‘Steve Jobs’ biographer Isaacson backpedals on ‘Google more innovative’ comment, says ‘Apple is the best at execution’

A couple of weeks after stating that “the greatest innovation in the world today is coming from Google,” the scribe of the insipid Steve Jobs biography – and, for some inexplicable reason, technology pundit – Walter Isaacson is attempting to walk back his comments as he and Bloomberg TV’s Cory Johnson discuss the leadership and execution at Apple with Erik Schatzker and Betty Liu on Bloomberg Television’s “Street Smart.”

One thing about the comment, the comment I made about Google being the most innovative: Innovation is great, but it ain’t everything. It’s not the Holy Grail. Execution is what really matters. Apple is the best at execution…. It really makes insanely great products, to use the phrase Steve used 30 years ago when he launched the Mac.

Direct link to video here.

MacDailyNews Take: Nice try, Mr. Soporific, but you failed yet again.

What we wrote on January 15, 2014 stands today:

Anyone who can take a raging ball of fire like Steve Jobs and reduce his life to a bland cardboard cutout harbors some, er… special skills. As with passionate, interesting writing, judging companies’ levels of innovation isn’t one of Isaacson’s talents, either.

Go back to your day job, Walter. You know, churning out mind-numbing, by-the-numbers pablum that nobody* can finish without massive amounts of willpower and Red Bull.

Stop posing on TV as an Apple expert, or any sort of tech business expert, because totally blowing it by squatting out an interminable doorstop after being handed the biography subject of the century only makes you an expert in one thing: Failure.

After 630-pages that we never thought would end, we know you love facts, so here are a couple: You’re as much of an Apple/technology expert as any random fscktard off the street, you insipid milker, and your book was only a bestseller because it had Steve Jobs name and face on the cover, not because of you, Mr. Soporific.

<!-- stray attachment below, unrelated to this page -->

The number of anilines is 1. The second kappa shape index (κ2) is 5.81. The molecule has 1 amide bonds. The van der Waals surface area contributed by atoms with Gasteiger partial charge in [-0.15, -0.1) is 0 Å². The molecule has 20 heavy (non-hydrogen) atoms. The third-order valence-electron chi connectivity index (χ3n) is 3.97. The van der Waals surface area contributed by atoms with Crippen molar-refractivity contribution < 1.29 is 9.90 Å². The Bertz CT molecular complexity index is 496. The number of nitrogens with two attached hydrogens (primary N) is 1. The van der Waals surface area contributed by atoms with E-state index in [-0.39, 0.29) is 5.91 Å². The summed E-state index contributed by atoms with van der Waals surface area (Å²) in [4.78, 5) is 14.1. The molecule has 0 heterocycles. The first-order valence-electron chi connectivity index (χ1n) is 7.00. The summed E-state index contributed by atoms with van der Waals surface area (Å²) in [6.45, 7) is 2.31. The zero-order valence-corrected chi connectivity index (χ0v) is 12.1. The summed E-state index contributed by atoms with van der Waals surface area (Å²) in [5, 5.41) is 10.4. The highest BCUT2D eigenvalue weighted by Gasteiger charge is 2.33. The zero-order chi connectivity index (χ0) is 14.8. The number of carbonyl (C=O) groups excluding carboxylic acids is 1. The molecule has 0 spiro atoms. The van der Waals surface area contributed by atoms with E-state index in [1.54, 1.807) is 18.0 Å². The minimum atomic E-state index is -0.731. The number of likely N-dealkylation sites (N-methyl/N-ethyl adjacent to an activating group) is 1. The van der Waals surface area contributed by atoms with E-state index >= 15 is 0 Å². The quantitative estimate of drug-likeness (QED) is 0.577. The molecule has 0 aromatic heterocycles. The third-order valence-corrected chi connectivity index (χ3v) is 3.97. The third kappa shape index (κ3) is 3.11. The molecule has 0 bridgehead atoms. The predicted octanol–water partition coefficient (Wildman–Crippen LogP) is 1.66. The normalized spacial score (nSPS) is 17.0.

And, CNBC, what’s next, analysis of the pharmaceutical industry by Patrick Dempsey?

*Having a bit more than a passing interest in Steve Jobs, even we could barely make it though Walter’s God-awful “Steve Jobs” textbook! No wonder Sorkin promptly threw it in the trash and started over from scratch.

As with John Sculley and Eric Schmidt, Steve Jobs picked the wrong guy.

[Attribution: 9to5Mac. Thanks to MacDailyNews Reader “Fred Mertz” for the heads up.]

Related article:
Scribe of flavorless Steve Jobs biography thinks Google is ‘more innovative’ than Apple because Google bought a thermostat company – January 15, 2014


  1. I think what this highlights is that the word innovation has wrongly become synonymous with new. Anyone can churn out endless ideas and services which end up being discontinued or never reaching production. To an extent he has a point, but it’s poorly made and he’s not at all qualified to be making it – at least not being quoted on it.

  2. After the reaming MacDailyNews gave him two weeks ago, Walter must really enjoy it to invite it all over again.

    Take MDN’s advice, Walter: STFU, stop posing as a tech pundit on TV, and go back to writing bland tomes that nobody can force themselves to finish.

    (Brought to you by Carl’s Jr.)

  3. Walter Isaacson must be angling to get the Eric Schmidt biography. Or perhaps, along with Larry and Sergey, he can make it a trilogy. “The Three Horsemen of Google: How we stole everyone else’s stuff and sold it to make a fortune!”

  4. The best thing this guy could do for humanity is to allow us to hear the recorded interviews with Steve Jobs so we can hear for ourselves how he described his viewpoints.

    Because methinks there was a whole lot of emotion and insight lost on the pages of that book, which I would have to agree was bland, boring and often nothing more than a monotone rehash of what most of us interested in Jobs already knew from a wide array of sources over many years.

    Somehow, I felt like knew less of the man after reading it — and that should have been impossible!

  5. The funny thing is Walter Isaacson actually met Steve Jobs and talked with him about a number of things.

    You may not like his book MDN but at least he had a real relationship with the man himself on which to base his observations.

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